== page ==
“Intellectual Property and the National Information Infrastructure.” The report of the Working Group on Intellectual Property Rights. September 5, 1995 This is a massive document (250 pages plus appendices and over 500 footnotes), but it is worth at least skimming, because it gives a comprehensive (critics say biased) overview of copyright, patent, trademark, and trade secret law, with special emphasis on the implications of networks and digital technology.

  • Samuelson, Pamela. “The Copyright Grab.” Wired, no. 4.01, January 1996. As the title suggests, this article severely criticizes the White Paper as an erosion of fair use.
  • Jessica Litman. “ Revising Copyright Law for the Information Age.” 75 Oregon Law Review 19 (1996) This article critiques the White Paper, but more importantly, it argues that digital technology has made “reproduction” untenable as a basis for copyright law.
  • ———. “ Copyright Noncompliance (or why we can’t “Just say yes” to licensing).” 29 New York University Journal of International Law & Policy (forthcoming, 1997). Here Litman builds on her criticism of the White Paper to emphasize how Internet has upset the traditional balances in copyright law: “The trouble with the [White Paper’s] plan is that the only people who appear to actually believe that the current copyright rules apply as writ to every person on the planet are members of the copyright bar.”
  • Fujita, Anne K. “The Great Internet Panic: How Digitization is Deforming Copyright Law.” 2 J. TECH. L. & POL’Y 1, (1996). This is another study of the White Paper and copyright law, with an emphasis on how the Internet is upsetting the traditional balances.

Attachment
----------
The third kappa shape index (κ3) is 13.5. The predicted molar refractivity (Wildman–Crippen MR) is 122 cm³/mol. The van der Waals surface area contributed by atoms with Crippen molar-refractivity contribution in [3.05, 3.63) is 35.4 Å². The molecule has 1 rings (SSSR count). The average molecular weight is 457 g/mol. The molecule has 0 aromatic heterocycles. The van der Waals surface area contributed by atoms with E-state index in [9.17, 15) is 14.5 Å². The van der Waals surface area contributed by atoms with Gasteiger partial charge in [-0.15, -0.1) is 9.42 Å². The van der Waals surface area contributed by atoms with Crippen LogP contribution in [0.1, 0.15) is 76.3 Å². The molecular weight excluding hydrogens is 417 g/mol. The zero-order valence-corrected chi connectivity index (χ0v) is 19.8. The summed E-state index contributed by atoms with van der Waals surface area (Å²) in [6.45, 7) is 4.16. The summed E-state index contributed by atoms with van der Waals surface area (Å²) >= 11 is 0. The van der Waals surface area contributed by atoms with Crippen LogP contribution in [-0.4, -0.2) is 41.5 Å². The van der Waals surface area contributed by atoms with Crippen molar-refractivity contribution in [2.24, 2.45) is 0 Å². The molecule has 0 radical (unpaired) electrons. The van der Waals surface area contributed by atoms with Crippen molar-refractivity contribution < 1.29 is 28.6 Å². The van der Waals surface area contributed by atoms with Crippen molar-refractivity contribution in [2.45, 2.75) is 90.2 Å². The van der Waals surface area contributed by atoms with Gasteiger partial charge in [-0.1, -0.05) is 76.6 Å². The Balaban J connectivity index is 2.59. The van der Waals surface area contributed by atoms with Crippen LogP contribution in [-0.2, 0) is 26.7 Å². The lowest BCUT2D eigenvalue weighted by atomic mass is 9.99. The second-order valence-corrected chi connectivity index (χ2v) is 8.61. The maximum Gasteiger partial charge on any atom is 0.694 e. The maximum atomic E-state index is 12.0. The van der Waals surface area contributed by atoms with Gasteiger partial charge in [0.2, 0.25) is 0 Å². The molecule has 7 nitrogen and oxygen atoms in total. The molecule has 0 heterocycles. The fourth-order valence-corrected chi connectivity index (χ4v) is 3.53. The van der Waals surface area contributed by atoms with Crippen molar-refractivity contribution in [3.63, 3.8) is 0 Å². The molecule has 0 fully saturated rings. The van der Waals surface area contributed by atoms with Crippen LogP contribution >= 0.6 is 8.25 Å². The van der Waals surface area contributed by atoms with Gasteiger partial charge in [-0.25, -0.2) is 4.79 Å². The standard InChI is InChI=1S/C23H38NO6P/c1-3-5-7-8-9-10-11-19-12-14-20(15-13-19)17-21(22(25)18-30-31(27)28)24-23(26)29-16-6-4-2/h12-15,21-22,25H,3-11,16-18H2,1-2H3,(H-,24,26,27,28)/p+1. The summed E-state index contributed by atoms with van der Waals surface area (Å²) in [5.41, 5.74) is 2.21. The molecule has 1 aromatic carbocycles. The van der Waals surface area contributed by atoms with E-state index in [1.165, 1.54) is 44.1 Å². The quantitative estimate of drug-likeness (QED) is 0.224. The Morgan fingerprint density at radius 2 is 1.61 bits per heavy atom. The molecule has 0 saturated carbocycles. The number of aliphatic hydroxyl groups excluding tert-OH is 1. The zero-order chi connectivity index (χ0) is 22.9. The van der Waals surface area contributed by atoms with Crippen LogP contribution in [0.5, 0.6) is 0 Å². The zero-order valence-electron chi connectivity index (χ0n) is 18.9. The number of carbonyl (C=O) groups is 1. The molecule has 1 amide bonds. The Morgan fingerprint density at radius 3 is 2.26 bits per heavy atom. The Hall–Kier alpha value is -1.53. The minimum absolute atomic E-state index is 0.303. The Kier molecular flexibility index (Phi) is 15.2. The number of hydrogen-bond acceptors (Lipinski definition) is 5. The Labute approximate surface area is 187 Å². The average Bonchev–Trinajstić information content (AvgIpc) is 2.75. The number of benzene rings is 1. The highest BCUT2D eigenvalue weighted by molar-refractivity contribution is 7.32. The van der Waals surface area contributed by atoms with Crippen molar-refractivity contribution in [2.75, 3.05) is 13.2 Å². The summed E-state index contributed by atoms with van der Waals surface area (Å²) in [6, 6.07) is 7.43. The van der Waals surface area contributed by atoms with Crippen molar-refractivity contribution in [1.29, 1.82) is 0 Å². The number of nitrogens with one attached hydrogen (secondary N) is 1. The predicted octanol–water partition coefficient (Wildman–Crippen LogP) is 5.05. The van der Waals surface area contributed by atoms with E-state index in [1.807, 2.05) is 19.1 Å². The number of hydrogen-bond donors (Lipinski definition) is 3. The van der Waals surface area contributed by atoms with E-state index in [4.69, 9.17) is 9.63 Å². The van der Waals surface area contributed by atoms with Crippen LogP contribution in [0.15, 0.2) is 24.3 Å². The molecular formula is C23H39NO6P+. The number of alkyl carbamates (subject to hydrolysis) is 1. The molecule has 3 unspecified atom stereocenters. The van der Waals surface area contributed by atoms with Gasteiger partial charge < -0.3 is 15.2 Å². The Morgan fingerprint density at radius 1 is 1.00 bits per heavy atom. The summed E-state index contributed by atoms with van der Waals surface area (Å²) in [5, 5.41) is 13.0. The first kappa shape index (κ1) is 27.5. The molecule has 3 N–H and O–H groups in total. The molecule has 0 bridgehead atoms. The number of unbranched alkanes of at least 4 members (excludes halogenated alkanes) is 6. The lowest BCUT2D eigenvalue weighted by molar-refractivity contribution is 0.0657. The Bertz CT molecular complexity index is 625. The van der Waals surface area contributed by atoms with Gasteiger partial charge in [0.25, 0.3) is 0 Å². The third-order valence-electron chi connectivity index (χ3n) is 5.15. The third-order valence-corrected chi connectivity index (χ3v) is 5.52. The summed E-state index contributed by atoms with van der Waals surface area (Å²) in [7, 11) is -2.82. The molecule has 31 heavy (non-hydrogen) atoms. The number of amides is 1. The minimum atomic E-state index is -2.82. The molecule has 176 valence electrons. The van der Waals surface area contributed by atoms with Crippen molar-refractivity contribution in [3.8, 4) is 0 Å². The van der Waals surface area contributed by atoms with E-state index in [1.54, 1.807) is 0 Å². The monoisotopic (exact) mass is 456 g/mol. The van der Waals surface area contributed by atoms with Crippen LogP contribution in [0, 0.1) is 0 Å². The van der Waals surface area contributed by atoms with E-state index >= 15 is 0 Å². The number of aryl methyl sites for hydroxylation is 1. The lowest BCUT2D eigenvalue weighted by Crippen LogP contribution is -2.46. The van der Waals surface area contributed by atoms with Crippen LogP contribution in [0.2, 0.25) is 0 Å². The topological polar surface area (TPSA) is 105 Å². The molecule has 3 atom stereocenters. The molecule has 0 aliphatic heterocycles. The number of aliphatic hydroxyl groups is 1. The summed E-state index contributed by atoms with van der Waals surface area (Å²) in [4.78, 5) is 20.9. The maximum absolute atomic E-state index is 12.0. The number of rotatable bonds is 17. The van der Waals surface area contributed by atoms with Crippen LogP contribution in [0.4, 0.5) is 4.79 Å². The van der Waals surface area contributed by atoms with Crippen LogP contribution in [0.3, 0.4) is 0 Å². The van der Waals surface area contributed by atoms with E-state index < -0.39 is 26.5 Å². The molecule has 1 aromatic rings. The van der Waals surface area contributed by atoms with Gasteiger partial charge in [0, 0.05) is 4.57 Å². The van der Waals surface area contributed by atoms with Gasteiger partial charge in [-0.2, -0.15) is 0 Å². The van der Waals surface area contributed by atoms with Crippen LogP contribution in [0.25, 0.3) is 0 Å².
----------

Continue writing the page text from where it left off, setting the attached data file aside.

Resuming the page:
• Lutzker, Arnold P. “Commerce Department’s White Paper on National and Global Information Infrastructure.” September 20, 1995. This is a review and analysis of White Paper, commissioned by the Association of Research Libraries, the American Library Association, the American Association of Law Libraries, the Medical Library Association, and the Special Libraries Association.
  • National Writers’ Union. “National Writers Union Critiques Government White Paper on Intellectual Property & The National Information Infrastructure.” October 9, 1995.
  • Galkin, William S. “Extinction of the digital lock picker.” The Computer Law Report. October 20, 1995. Legal analysis of the White Paper’s recommendation to outlaw devices that bypass copyright control.

The WIPO Treaties and Enabling Legislation

In December 1996, 96 nations participated in treaty negotiations in Geneva under the auspices of the World Intellectual Property Organization (WIPO). “WIPO Copyright Treaty.” and “WIPO Performances and Phonograms Treaty.” Diplomatic Conference On Certain Copyright And Neighboring Rights Questions. Geneva, December 1996.
These were the first substantial revision of international copyright law in 20 years (since the Berne Convention). The U.S. signed the treaties in April, 1997. Implementing the treaties in the U.S. currently awaits enabling legislation.

  • December 21, 1996, New York Times (Seth Schiesel), “Global Agreement Reached To Widen Law On Copyright.” Newspaper report on passage of the WIPO treaty.

A major motivating factor in negotiating the treaties was “the profound impact of the development and convergence of information and communication technologies on the creation and use of literary and artistic works.” The treaties clarify that copyright protection extends to computer programs, and they require signatory nations to provide legal remedies against any person who removes or alters electronic copyright information.